The other day, my father noticed one of the PC games I was playing and was pretty stunned — not just at the graphics but the overall presentation of gaming today. Growing up, the computer in our home was mostly used for homework, school projects, and of course, Math Blaster. I don’t know that my father knows how deep the rabbit hole of PC gaming goes, or its history, but he remains one of the single most significant figures in introducing video games to me.
After reading Desiree Rodriguez’s essay about Latinx representation and how we assume one’s race based on looks, I was inspired to write my own essay on the assumption of one’s race and biracial representation, while sharing some of my experiences as a black biracial woman.
Before we go any further, I’m African-American, Greek, French, and Scottish. However, I identify as being Black-Greek, black biracial, or half black/half white. I know this is a question I’m going to get, so I had to address it as soon as possible before diving even deeper into these subjects. Please remember that not everyone who is biracial and or a POC have had the same experiences as me; however, I’m simply adding my experiences to the conversation to hopefully give a new perspective.
Ladies and gentlemen, this is my 100th post here at the Nerds of Color.
To say I’ve been ecstatic about hitting this milestone would be a vast understatement, as my colleagues will tell you.
So for this special edition post, I wanted to do something special. I’m going to answer some FAQs, share some memories and some behind the scenes shenanigans.
But before I do anything else, I want to take this opportunity to thank the person who all of this possible, Fearless Leader. Though he’s known to some of you as Keith Chow. None of us would be here if it wasn’t for him. He works tirelessly to make the NoC the special place it is. More than that he’s been an amazing leader, friend, mentor and brother and I will forever be grateful for him taking a chance on me and giving me this opportunity.
Also mad love to the rest of the NOC team that welcomed me and made me feel like I joined a family.
A great visionary by the name of Cindi Mayweather once said, “Embrace what makes you unique, even if it makes others uncomfortable. I didn’t have to become perfect because I’ve learned throughout my journey that perfection is the enemy of greatness.”
My name is Dennis R. Upkins. I’m a speculative fiction author who writes urban fantasy, YA, and superhero fantasy. Storytelling has always been my calling, but sometimes fate has to put you on the path. The key is to be astute when the signs present themselves.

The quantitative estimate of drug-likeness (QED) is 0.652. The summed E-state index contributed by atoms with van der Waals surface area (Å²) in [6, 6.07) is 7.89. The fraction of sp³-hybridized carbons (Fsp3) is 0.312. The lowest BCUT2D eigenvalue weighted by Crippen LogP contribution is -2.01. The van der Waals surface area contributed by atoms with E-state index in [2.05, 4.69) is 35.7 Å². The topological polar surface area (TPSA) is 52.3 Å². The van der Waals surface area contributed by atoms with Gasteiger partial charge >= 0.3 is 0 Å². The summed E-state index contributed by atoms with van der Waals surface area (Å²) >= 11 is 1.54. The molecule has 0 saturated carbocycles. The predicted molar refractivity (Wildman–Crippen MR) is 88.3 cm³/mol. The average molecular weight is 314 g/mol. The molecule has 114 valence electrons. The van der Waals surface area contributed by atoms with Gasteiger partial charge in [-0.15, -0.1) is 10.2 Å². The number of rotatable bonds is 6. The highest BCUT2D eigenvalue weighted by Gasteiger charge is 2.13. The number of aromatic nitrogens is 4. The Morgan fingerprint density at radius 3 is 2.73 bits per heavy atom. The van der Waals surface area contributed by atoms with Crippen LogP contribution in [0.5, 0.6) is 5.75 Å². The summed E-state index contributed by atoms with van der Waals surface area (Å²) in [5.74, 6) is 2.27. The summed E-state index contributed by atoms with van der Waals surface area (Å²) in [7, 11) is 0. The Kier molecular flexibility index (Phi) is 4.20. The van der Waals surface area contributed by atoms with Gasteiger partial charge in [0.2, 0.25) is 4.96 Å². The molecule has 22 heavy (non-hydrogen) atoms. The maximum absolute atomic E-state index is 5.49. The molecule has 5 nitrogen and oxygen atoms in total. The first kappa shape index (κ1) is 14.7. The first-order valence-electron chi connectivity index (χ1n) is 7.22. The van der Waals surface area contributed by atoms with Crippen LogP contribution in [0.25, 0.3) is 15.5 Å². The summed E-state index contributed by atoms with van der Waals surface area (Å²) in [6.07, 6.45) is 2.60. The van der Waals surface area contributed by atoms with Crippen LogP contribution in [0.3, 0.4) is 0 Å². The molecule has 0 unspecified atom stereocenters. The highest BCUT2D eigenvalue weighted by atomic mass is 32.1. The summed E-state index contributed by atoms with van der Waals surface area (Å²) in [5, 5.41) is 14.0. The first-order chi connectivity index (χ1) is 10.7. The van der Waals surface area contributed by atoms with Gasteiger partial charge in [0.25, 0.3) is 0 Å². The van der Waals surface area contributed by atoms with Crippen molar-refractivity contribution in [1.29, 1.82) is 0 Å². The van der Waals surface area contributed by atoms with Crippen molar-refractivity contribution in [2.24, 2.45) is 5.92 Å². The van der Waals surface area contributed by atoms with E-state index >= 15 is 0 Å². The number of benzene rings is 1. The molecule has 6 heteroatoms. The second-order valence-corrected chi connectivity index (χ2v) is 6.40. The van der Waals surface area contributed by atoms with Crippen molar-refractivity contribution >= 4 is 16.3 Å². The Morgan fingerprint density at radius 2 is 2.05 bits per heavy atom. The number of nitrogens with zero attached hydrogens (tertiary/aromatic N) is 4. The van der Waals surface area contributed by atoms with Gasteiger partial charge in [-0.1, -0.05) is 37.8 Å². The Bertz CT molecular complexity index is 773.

It was two years ago and I had a homecoming of sorts as I was back in Atlanta for Gaylaxicon/Outlantacon. The con was a smashing success but that was to be expected. What wasn’t expected however was the revelation I would receive repeatedly throughout the weekend.
According to Webster, a latter definition suggests that a nerd is: “unstylish, introverted, and devoted towards academic pursuits.”
There is nothing unstylish about my nature, but for the purposes of this site, I’ll define the term as a person who has an affinity for certain forms of entertainment. For the purposes of this site, I’ll be that. A cinema nerd. A rap music nerd. A nerd divulging mythology through fiction, poetry, or graffiti walls.
Comic books were taboo in my parents’ Christian household; my collection was always stifled and intermittent. My stash was hidden in the clandestine manner young boys hid Playboy magazines; under mattresses, behind dresser drawers — ultimately found and discarded.
I am one of those nerds that came out later in life. Growing up, I was not hip to nerd culture, but I thought the things I was into at the time were the norm. Being an anime fan growing up in the Bronx, I was somewhat of an outlier. This made me feel like I belonged to an exclusive group of individuals. I was the only one I knew at my school, and the only one on my block, that was into Japanese animation. However, that exclusivity didn’t last long. I had to share anime with all of my friends, and soon everyone else got hooked as well.
My first introduction to anime was Akira. But my reaction to it might not be what you’d expect.
So my version of a nerd is a person who passionately and purposefully seeks out the way- more-than-necessary knowledge about a strangely specific subject1. There are barely-there nerd memories of inventing my own Pokémon with their successive evolved forms, obviously, Toonami afternoons of Dragonball and Dragonball Z, explaining The Adventures of Lois and Clark to my grandmother, and losing my elementary-aged shit when Hercules and Xena had their first crossover.
What kind of nerd am I? A black girl nerd. A TV nerd. A Harry Potter nerd. A watch-all-three-Lord-of-the-Rings-Extended-Editions-in-one-weekend nerd. A nerd who is still discovering new, awesome nerd things every day.